Underdeveloped Infrastructure – Vanuatu’s transportation infrastructure is mostly undeveloped; many islands only have one road and most roads are not paved. Travel by small boat or truck is required for almost all sites. Walking on dirt roads or single track is also a common mode of Volunteer transportation. Volunteers should be able to swim and feel comfortable traveling in small boats for short (5-10 minutes) or long distances (2-3 hours).
Rural – Electricity may be provided by a school generator while often solar panels are the only option. Stores in villages have very limited goods and no services (banks, mail, or internet). Stores in provincial centers have limited goods but will have an ATM/bank branch, post office, and slow internet. Transportation from site to a Provincial center may be unreliable.
Tropical – The weather is hot and humid. Cyclones and earthquakes are expected. Severe weather may limit or interrupt transportation (rough seas, heavy rain, or flooding). Seasonal tropical fruit is abundant; only a handful of Volunteers have access to refrigeration. Most island families grow food in their gardens.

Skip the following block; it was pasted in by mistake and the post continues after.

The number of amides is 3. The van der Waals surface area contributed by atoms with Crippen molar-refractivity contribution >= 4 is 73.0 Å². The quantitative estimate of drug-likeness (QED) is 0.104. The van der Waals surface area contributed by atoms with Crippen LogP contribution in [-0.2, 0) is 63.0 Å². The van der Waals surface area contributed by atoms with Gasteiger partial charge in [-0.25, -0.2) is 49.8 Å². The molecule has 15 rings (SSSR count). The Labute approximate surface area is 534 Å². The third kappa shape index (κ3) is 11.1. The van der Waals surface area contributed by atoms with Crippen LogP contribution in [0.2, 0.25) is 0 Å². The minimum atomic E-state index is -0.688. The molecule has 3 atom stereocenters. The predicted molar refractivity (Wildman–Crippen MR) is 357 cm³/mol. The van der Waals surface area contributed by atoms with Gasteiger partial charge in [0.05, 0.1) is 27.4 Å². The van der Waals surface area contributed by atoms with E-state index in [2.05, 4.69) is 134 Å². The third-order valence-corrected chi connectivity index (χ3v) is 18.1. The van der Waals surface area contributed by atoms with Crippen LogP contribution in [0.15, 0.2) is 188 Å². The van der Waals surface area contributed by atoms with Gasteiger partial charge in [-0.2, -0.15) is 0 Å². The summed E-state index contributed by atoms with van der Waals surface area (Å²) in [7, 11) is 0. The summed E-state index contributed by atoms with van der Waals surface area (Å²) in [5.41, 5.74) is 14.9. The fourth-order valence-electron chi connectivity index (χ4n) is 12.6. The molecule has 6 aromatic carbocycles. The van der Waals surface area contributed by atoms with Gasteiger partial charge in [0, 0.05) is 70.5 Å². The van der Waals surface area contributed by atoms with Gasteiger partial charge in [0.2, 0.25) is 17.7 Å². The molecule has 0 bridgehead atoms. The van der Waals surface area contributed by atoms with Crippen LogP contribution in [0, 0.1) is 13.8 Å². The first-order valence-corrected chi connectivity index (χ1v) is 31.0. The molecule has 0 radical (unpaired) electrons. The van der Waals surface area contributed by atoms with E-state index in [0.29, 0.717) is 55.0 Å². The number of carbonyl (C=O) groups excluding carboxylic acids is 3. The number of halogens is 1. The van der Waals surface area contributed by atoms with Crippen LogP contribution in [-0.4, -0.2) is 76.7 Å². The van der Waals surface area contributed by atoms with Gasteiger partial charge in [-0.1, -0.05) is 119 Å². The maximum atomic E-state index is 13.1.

Housing- All Health Volunteers will live in or near the compound of a host family and should be prepared to interact with this family in a way that demonstrates respect, equity and facilitates community integration. This will be discussed in more detail during your Pre-Service Training. Most Volunteers don't have running water in their house, electricity or internet connectivity.
Dress- Dressing appropriately will help you gain respect in your host community, facilitate integration, and increase your credibility and effectiveness. For teaching in a classroom or working in an office setting, men should wear a nice collared shirt and trousers. Women usually wear nice blouses and dresses or skirts. All skirts and dresses should be below the knee. Inappropriate dress may attract unwanted attention.